TrustPlus Personal Financial Coach Elise Nussbaum discusses taxes, stress, and workplace financial well-being.

TrustPlus personal financial coach talks workplace financial well-being and six credits all workers should know about for 2024 tax season.

Looking for an employer resource, quick, low-cost ways to boost wellness and productivity among your workers?

Don’t have a ton to invest in employee financial well-being solutions this second?

Provide them with information and resources so they feel equipped to file taxes, for starters, because many of them are stressed at the moment and it’s getting worse.

Personal finance, including taxes, is a top stressor among his patients, says Kaiser Permanente psychiatrist Dr. Sammie LaMont Moss. It’s a stress that deepens as tax day approaches, when people “can get caught in a thought loop and often overthink in these situations.”

When your workers are stressed their health and productivity dip along with your organization’s performance, whether you’re pursuing profits or impact or both.

Human connection in employee financial well-being solutions

In the absence of employee financial well-being solutions that feature personal financial coaching, a human resource with real, live, human connection and a human touch, simply sharing information and resources that address financial stressors demonstrates that you care about their financial health.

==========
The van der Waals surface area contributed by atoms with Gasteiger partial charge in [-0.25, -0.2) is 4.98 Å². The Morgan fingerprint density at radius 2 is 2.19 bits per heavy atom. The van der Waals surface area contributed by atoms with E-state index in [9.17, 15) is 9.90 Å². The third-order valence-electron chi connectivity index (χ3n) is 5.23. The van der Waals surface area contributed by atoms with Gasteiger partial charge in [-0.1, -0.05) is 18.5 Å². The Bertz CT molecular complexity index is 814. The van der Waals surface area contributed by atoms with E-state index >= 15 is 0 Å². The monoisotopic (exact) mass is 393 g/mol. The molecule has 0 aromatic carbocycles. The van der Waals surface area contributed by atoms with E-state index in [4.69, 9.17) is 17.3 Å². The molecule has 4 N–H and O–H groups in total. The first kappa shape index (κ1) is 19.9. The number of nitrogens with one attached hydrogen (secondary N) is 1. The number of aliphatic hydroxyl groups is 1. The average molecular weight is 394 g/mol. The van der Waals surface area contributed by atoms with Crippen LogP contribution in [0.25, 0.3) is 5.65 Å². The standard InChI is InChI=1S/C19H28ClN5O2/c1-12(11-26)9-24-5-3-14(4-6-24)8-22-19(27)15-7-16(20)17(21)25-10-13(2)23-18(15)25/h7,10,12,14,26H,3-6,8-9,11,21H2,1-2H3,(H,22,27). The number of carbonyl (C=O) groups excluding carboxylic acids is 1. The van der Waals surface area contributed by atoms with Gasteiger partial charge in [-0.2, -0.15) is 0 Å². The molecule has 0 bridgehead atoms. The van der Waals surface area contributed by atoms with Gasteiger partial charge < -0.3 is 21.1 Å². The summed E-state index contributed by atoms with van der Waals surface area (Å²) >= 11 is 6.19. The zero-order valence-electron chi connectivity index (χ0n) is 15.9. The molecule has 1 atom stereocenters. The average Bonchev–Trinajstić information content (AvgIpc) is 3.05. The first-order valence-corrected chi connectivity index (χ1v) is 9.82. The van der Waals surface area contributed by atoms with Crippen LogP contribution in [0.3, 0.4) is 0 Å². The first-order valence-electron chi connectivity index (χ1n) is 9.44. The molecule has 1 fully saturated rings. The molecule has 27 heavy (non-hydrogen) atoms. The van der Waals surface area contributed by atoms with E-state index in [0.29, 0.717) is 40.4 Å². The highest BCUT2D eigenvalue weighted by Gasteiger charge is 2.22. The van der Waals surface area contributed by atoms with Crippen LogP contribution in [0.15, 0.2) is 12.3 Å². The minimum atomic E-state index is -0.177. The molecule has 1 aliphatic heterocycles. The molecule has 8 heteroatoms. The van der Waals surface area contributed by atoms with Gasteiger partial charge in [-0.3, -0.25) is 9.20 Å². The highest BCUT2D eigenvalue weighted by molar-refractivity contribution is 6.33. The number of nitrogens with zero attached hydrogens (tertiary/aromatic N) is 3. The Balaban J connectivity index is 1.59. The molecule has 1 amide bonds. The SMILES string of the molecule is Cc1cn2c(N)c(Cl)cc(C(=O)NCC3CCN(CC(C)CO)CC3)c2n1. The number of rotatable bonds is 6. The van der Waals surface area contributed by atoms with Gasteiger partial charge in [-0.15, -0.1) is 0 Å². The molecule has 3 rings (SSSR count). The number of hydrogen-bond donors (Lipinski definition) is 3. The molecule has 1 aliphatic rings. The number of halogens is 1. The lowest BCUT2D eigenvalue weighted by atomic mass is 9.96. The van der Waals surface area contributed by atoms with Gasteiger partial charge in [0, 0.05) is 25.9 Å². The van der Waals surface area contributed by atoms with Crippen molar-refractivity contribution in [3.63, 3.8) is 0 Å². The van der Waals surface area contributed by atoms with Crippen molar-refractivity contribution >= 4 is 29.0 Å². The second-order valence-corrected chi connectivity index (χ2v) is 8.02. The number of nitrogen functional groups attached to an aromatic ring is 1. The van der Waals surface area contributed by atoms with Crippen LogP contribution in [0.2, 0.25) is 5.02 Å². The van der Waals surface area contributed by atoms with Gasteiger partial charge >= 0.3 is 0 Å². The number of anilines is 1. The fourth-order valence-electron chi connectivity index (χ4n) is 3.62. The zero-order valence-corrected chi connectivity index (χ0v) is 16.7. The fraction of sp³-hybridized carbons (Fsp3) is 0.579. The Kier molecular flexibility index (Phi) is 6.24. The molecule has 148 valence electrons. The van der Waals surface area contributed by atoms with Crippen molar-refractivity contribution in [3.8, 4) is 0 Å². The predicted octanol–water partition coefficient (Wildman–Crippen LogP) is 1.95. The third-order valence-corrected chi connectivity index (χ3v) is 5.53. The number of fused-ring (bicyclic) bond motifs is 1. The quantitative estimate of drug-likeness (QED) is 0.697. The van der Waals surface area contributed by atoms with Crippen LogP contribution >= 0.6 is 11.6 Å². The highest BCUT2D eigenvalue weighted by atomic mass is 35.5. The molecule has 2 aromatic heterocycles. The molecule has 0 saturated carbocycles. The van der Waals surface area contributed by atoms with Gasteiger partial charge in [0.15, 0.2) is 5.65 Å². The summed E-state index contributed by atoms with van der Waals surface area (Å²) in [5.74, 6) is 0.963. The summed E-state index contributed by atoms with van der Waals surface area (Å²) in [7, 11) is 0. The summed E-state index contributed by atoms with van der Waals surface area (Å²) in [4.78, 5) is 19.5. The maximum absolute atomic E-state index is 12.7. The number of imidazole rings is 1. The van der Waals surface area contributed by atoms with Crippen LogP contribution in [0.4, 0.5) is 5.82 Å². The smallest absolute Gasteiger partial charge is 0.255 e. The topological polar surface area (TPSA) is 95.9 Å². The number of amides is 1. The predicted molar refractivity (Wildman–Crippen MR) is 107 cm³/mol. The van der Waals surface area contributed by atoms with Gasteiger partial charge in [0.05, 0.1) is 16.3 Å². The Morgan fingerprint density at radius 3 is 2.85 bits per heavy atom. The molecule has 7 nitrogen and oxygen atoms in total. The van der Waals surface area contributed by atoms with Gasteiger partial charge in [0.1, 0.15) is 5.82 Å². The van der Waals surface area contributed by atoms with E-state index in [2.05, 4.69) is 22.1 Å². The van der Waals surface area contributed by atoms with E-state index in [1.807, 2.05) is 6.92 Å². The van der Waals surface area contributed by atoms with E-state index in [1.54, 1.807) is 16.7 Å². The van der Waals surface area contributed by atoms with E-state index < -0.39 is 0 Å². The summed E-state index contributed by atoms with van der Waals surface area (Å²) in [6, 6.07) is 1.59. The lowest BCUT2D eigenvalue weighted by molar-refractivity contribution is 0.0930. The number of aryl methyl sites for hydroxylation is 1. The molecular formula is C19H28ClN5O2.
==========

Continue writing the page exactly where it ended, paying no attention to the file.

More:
The human connection piece is too often overlooked by organizations augmenting their employee financial well-being solutions, because financial literacy, alone, is not enough:

“One-size-fits-all financial education has little to no effect on changing real-world financial behaviors. A meta-analysis of more than 200 studies found that educational interventions explained only 0.1% of the financial behaviors studied,” found Martha Menard.

It turns out we all want (need?) that human resource, that human touch and human connection, when it comes to strengthening our financial health (and in living life, generally).

If that investment in your workers’ financial health is off the table at the moment, then demonstrating to your workers that you recognize their financial challenges and are trying to help can be the next best thing, plus it’s smart leadership.

Show you care

According to Gallup, employees who strongly agree that their employer cares about their overall wellbeing are 69% less likely to actively search for a new job, 71% less likely to report experiencing a lot of burnout, and three times more likely to be engaged at work.

So, show them that you care. To combat overthink and offer workers a stronger sense of control amidst a stressful time, we spoke to TrustPlus Personal Financial Coach Elise Nussbaum about six tax credits that your workers should know about, to ensure that they don’t leave any money on the (tax) table.

If that doesn’t contribute to workplace financial well-being then nothing does.

Earned Income Tax Credit

Elise: “For many of my clients, the EITC is a vital lifeline. They rely on it and arrange their yearly finances around that lump sum of income. It might go towards paying down high-interest debt, saving up for a down payment on a reliable car or a home, or one of those big expenses that hits all at once, like property taxes or summer camp for the kids.”

Low- to moderate-income workers with qualifying children may be eligible to claim the Earned Income Tax Credit (EITC), says the Internal Revenue Service.

For tax year 2023, the EITC is worth up to $7,430 for a family with three or more children, up from $6,935 in 2022.

In 2022, roughly 23 million filers received $57 billion from the earned income tax credit, but nearly 1 in 5 eligible taxpayers didn’t claim the credit, which averaged $2,541 last year, according to the IRS.